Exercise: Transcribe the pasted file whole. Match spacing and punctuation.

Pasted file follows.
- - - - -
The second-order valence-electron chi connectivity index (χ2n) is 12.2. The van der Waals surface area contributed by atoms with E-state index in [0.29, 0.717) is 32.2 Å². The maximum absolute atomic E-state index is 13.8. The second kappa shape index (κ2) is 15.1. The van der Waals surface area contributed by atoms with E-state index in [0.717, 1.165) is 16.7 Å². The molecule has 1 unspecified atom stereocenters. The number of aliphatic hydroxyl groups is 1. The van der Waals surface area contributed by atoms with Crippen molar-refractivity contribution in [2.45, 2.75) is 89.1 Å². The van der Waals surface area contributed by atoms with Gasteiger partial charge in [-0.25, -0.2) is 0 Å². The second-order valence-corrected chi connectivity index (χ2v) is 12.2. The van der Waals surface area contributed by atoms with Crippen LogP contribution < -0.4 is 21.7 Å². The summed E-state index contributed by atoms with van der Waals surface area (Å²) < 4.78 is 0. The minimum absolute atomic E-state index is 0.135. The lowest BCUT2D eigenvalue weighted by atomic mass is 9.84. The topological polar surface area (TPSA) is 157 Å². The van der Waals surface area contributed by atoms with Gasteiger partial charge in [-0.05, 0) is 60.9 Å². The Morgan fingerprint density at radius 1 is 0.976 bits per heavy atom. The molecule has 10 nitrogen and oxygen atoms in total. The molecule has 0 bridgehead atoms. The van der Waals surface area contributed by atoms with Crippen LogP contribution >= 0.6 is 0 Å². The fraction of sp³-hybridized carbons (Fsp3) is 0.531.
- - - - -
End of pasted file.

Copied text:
The second-order valence-electron chi connectivity index (χ2n) is 12.2. The van der Waals surface area contributed by atoms with E-state index in [0.29, 0.717) is 32.2 Å². The maximum absolute atomic E-state index is 13.8. The second kappa shape index (κ2) is 15.1. The van der Waals surface area contributed by atoms with E-state index in [0.717, 1.165) is 16.7 Å². The molecule has 1 unspecified atom stereocenters. The number of aliphatic hydroxyl groups is 1. The van der Waals surface area contributed by atoms with Crippen molar-refractivity contribution in [2.45, 2.75) is 89.1 Å². The van der Waals surface area contributed by atoms with Gasteiger partial charge in [-0.25, -0.2) is 0 Å². The second-order valence-corrected chi connectivity index (χ2v) is 12.2. The van der Waals surface area contributed by atoms with Crippen LogP contribution < -0.4 is 21.7 Å². The summed E-state index contributed by atoms with van der Waals surface area (Å²) < 4.78 is 0. The minimum absolute atomic E-state index is 0.135. The lowest BCUT2D eigenvalue weighted by atomic mass is 9.84. The topological polar surface area (TPSA) is 157 Å². The van der Waals surface area contributed by atoms with Gasteiger partial charge in [-0.05, 0) is 60.9 Å². The Morgan fingerprint density at radius 1 is 0.976 bits per heavy atom. The molecule has 10 nitrogen and oxygen atoms in total. The molecule has 0 bridgehead atoms. The van der Waals surface area contributed by atoms with Crippen LogP contribution >= 0.6 is 0 Å². The fraction of sp³-hybridized carbons (Fsp3) is 0.531.